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VOL. 123 | NO. 239 | Monday, December 8, 2008

Daily Digest

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Highland Church Files $8.5M Construction Loan

The Highland Street Church of Christ Memphis has filed an $8.5 million construction loan through BancorpSouth Bank to build its multibuilding church campus along Houston Levee Road, northeast of the Walnut Grove Road and Houston Levee intersection.

The church held a groundbreaking ceremony Nov. 30 and site work is under way for the project. Construction should begin in about two months and will take roughly 18 months, said the church’s interim administrator, Allen Hewitt.

“We’ve been working on it for sometime and I think people are getting more excited since we had the groundbreaking,” Hewitt said.

The project includes a sanctuary that seats 1,000 people, plus buildings that will house the church’s Sunday school classrooms and a day school. All told, the church campus will comprise 67,000 square feet. Highland Street Church of Christ owns about 40 acres and will develop on about half that land, Hewitt said. Plans call for walking trails on the property as well.

Linkous Construction Co. Inc. is the general contractor for the project and Renaissance Group is the architect.

Highland Street Church of Christ departed its former site at 443 S. Highland St. and currently meets at Harding Academy on Cherry Road. Its church office is at 5565 Shelby Oaks Drive.

Source: The Daily News Online & Chandler Reports

Commission to Consider Fringe Financial Ordinance

The third and final reading of an ordinance that was designed to limit the spread of check cashing, title loan and payday lending businesses in Memphis and Shelby County will be voted on today by the Shelby County Board of Commissioners.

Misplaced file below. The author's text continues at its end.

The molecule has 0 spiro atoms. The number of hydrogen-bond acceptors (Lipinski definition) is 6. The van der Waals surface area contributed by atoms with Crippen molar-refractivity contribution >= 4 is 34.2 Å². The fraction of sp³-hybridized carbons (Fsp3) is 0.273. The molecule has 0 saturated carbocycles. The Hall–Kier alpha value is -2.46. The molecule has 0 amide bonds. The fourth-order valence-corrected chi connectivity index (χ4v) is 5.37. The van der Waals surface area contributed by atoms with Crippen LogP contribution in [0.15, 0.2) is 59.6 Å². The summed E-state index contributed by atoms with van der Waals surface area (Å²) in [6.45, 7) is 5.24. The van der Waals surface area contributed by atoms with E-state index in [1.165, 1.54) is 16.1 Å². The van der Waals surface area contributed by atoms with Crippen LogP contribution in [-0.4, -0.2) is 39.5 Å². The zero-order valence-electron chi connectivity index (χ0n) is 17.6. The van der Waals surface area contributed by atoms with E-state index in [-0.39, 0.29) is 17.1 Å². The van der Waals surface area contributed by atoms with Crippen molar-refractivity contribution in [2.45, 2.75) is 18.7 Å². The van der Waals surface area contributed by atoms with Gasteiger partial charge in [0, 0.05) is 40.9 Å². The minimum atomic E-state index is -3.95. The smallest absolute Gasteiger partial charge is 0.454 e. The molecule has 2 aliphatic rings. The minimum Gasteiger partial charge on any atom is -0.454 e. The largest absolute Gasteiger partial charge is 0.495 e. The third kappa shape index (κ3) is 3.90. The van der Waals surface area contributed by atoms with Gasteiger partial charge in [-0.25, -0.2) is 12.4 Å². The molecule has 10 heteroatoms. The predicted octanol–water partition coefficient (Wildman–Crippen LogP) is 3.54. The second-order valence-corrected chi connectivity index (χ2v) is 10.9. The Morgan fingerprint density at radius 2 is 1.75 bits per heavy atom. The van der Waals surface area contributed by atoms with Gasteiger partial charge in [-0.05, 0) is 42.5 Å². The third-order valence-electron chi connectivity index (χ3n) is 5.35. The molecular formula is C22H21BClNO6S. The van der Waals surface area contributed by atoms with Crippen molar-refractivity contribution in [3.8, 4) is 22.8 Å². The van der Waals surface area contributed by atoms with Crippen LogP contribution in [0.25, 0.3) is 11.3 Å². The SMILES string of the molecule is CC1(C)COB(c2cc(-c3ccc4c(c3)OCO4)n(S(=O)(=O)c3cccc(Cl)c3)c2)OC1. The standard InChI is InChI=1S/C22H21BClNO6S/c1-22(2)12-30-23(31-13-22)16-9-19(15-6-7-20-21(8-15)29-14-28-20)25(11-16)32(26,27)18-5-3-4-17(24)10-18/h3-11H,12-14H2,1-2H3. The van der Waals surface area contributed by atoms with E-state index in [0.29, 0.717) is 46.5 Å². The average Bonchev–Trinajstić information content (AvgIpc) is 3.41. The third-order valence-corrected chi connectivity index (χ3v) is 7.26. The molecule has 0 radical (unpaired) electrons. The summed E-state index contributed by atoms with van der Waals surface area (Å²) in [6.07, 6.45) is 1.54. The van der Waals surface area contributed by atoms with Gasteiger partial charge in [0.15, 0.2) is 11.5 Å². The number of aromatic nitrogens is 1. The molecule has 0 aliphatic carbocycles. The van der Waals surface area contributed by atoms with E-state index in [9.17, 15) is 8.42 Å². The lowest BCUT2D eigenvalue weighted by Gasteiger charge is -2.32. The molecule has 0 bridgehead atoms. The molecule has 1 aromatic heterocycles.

The concept began as an idea by Memphis City Council member Bill Morrison, who wanted to limit the operation of those fringe lending businesses to no less than 1,000 feet from each other. He cited a clustering effect those businesses engender and a resulting downward pressure it brings on the surrounding neighborhoods, including in the form of depressed property values. The ordinance that sprung from that idea is a joint city-county ordinance.

The commission meeting today will begin at 1:30 p.m. at the Shelby County Administration Building, 160 N. Main St.

Home Loan Troubles Break Records Again

A record one in 10 American homeowners with a mortgage were either at least a month behind on their payments or in foreclosure at the end of September as the source of housing market pressure shifted to the crumbling U.S. economy.

The Mortgage Bankers Association reported Friday the percentage of loans at least a month overdue or in foreclosure was up from 9.2 percent in the April-June quarter, and up from 7.3 percent a year earlier.

Distress in the home loan market started about two years ago as increasing numbers of adjustable-rate loans reset to higher interest rates. But the latest wave of delinquencies is coming from the surge in unemployment.

Employers slashed 533,000 jobs in November, the most in 34 years, catapulting the unemployment rate to 6.7 percent, the Labor Department reported Friday. (For more, see story on Page 2.)

“Now it’s a case of job losses hitting more across the board,” said Jay Brinkmann, chief economist of the Mortgage Bankers Association.

Job losses are already having an impact in rising delinquency rates for traditional 30-year fixed rate loans made to borrowers with strong credit. Total delinquencies on those loans rose to 3.35 percent in September from 3.07 percent at the end of June, the Mortgage Bankers Association reported.

There were some modest signs of stabilization. The number of loans that entered the foreclosure process totaled 1.07 percent of all loans in the third quarter, flat from the second quarter.

Though that number likely reflects changes in state laws that delay or extend the foreclosure process and efforts to work out or modify loans, that could still fall back into foreclosure.

State Lifts Suspension On Dove Nursing Home

The Tennessee Department of Health last week lifted its suspension of admissions order for Dove Health & Rehab in Collierville.

The state agency said it had lifted the suspension because the facility had come into compliance by correcting deficient practices and conditions. On May 8, the state agency ordered Dove not to admit any new residents based on conditions found during a complaint investigation conducted April 29-May 6. Surveyors found building and life safety violations.